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Barricades instead of bike lanes: group pitches idea for bicycle-priority Maple Street

Collingwood's Trails and Active Transportation Committee has a 'cheaper' plan to turn Maple Street into a 'Slow Street' with limited vehicular traffic and more use by bike riders and pedestrians

A Collingwood advisory committee is pitching an idea to make Maple Street a bicycle priority street with a few strategically placed barricades. 

Murray Knowles and Justin Jones, of the newly formed Trails and Active Transportation advisory committee, brought the proposal to council’s development and operations committee last night. 

“Maple Street is a residential street, it’s time to treat it that way,” said Jones. “And it’s time to recognize this infrastructure doesn’t need to be expensive to act as a really high-quality connection for people walking and cycling.”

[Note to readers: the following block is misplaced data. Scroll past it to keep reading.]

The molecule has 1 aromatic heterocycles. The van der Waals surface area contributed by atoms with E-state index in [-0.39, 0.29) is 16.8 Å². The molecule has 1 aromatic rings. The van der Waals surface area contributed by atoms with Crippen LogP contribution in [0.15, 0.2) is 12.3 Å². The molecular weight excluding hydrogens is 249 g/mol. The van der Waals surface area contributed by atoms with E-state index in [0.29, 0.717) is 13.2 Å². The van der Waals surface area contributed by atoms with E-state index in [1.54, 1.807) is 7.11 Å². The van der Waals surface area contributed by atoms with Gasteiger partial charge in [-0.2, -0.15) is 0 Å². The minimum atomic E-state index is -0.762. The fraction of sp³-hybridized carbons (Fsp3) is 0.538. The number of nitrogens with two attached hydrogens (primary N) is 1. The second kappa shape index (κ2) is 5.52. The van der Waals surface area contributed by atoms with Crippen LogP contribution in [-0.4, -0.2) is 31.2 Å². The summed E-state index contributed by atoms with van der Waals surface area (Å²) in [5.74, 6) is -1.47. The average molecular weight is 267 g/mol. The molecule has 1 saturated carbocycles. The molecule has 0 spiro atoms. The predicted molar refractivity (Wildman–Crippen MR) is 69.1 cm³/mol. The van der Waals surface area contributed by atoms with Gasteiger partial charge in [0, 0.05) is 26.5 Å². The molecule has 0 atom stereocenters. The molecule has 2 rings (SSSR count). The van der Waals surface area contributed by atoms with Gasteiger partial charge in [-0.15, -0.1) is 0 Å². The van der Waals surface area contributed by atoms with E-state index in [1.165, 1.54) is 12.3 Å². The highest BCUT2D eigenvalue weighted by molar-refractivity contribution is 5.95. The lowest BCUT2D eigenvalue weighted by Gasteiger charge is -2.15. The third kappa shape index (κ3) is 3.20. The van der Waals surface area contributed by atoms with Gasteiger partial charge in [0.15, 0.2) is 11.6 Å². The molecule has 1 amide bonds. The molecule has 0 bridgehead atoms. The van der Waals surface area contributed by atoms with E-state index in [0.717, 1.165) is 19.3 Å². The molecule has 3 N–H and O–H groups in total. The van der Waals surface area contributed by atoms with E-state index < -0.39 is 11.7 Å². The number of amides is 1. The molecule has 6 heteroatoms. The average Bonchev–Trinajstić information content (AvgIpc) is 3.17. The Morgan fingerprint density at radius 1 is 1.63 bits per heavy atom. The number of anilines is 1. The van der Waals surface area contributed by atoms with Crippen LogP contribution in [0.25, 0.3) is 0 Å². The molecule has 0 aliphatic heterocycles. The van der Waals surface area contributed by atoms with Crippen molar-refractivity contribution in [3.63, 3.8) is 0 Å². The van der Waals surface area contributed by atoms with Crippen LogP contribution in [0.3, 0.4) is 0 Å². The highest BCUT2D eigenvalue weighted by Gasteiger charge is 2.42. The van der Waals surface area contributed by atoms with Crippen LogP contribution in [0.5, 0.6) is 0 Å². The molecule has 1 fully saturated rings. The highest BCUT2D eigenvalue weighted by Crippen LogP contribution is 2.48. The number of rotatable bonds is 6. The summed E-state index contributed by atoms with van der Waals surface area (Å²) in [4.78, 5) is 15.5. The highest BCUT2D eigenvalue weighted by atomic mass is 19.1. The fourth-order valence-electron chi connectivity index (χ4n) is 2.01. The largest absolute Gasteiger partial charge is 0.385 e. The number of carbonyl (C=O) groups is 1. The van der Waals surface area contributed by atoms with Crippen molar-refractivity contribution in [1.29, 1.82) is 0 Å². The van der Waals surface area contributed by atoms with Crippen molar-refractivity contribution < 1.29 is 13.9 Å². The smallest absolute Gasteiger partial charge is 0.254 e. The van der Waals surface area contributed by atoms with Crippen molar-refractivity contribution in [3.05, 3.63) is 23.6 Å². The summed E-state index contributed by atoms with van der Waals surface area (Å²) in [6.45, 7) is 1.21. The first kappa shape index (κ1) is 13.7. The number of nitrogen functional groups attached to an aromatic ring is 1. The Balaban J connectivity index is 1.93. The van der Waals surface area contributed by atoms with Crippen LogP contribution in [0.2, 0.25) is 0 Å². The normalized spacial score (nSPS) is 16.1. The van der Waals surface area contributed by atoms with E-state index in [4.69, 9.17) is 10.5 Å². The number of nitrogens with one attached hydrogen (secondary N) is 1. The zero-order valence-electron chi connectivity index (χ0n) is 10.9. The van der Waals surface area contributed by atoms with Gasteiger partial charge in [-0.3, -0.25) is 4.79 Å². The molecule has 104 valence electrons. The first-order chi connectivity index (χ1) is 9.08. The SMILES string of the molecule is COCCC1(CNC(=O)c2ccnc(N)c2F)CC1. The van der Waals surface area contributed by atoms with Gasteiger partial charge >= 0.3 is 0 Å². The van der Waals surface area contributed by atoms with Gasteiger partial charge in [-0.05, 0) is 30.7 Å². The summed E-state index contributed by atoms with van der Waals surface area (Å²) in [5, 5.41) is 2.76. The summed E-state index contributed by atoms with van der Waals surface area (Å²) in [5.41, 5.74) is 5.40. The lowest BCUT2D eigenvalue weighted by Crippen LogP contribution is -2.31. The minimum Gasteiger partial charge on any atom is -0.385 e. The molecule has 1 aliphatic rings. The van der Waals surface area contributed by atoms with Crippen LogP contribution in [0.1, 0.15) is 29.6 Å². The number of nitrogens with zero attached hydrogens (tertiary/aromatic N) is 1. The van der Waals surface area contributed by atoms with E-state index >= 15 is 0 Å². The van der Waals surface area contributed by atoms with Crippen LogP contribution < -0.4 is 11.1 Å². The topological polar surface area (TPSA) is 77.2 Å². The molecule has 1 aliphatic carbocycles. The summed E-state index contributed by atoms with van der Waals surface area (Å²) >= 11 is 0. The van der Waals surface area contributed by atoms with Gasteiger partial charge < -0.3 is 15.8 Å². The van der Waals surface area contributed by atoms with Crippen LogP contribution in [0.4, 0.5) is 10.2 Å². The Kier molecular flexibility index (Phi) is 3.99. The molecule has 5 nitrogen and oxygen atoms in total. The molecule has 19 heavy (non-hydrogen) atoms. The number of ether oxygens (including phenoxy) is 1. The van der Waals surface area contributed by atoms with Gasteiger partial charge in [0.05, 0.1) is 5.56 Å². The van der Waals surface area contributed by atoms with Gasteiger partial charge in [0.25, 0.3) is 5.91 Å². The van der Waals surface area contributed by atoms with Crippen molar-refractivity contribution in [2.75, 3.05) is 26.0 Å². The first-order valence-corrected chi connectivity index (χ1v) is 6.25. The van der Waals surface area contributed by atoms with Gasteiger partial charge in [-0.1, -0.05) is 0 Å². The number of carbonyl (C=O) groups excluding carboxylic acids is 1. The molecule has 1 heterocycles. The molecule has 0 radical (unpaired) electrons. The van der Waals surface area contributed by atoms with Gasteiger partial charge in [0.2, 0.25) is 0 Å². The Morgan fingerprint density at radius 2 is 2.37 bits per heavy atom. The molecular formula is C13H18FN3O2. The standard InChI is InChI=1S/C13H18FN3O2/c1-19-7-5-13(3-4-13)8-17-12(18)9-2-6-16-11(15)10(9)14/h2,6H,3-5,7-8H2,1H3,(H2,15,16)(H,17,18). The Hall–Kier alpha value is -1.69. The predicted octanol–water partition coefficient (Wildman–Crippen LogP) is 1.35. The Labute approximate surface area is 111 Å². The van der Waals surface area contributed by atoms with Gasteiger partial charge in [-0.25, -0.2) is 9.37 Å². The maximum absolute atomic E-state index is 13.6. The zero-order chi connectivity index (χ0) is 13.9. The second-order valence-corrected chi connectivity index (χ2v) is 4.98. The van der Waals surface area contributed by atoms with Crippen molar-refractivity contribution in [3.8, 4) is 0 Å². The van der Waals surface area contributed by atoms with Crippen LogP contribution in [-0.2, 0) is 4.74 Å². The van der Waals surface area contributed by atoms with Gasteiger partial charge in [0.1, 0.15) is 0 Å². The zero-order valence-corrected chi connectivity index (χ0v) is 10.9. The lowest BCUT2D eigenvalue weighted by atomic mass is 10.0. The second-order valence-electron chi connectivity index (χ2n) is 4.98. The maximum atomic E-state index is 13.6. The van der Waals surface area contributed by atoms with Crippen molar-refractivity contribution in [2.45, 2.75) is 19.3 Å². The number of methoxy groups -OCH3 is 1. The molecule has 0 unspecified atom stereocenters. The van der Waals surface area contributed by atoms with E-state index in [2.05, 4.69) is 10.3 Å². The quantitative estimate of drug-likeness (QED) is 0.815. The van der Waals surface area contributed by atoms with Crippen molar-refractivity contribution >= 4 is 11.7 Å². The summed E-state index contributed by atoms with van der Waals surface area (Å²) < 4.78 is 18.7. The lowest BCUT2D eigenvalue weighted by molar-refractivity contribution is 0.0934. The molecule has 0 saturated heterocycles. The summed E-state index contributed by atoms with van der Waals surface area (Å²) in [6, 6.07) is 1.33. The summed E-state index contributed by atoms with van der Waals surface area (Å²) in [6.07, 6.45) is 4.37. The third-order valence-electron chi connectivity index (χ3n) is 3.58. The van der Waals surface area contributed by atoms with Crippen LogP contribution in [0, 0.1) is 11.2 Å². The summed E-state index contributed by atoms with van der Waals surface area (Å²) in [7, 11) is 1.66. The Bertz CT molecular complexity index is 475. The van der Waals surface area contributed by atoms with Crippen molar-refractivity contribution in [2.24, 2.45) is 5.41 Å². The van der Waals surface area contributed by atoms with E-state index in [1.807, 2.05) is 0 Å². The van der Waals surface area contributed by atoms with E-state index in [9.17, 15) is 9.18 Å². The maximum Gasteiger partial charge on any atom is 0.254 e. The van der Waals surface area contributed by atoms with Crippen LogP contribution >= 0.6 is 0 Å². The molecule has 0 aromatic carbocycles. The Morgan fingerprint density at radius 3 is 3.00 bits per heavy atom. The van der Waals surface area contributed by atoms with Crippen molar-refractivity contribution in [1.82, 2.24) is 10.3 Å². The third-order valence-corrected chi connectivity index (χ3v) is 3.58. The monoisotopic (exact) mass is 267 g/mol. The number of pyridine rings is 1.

The basics of the plan recommend using water-filled plastic barricades and pylons to discourage through traffic on Maple Street and also push cars to only access Maple Street by turning right at its intersections. 

The barricades would narrow lanes at the intersection on one side of the street allowing emergency vehicles, pedestrians and cyclists to pass through, but “creating friction” for vehicles. 

Maple Street is identified in Collingwood’s 2019 Cycling Master Plan as a “bicycle priority street.” But the cycling plan also attached a budget of $1.831 million to the work of making it a bicycle-priority street. 

“I’m not sure where those costs come from,” said Jones. He noted adding physical features like asphalt bike lanes isn’t a “context-sensitive solution that respects what [Maple] Street is and what it could become.”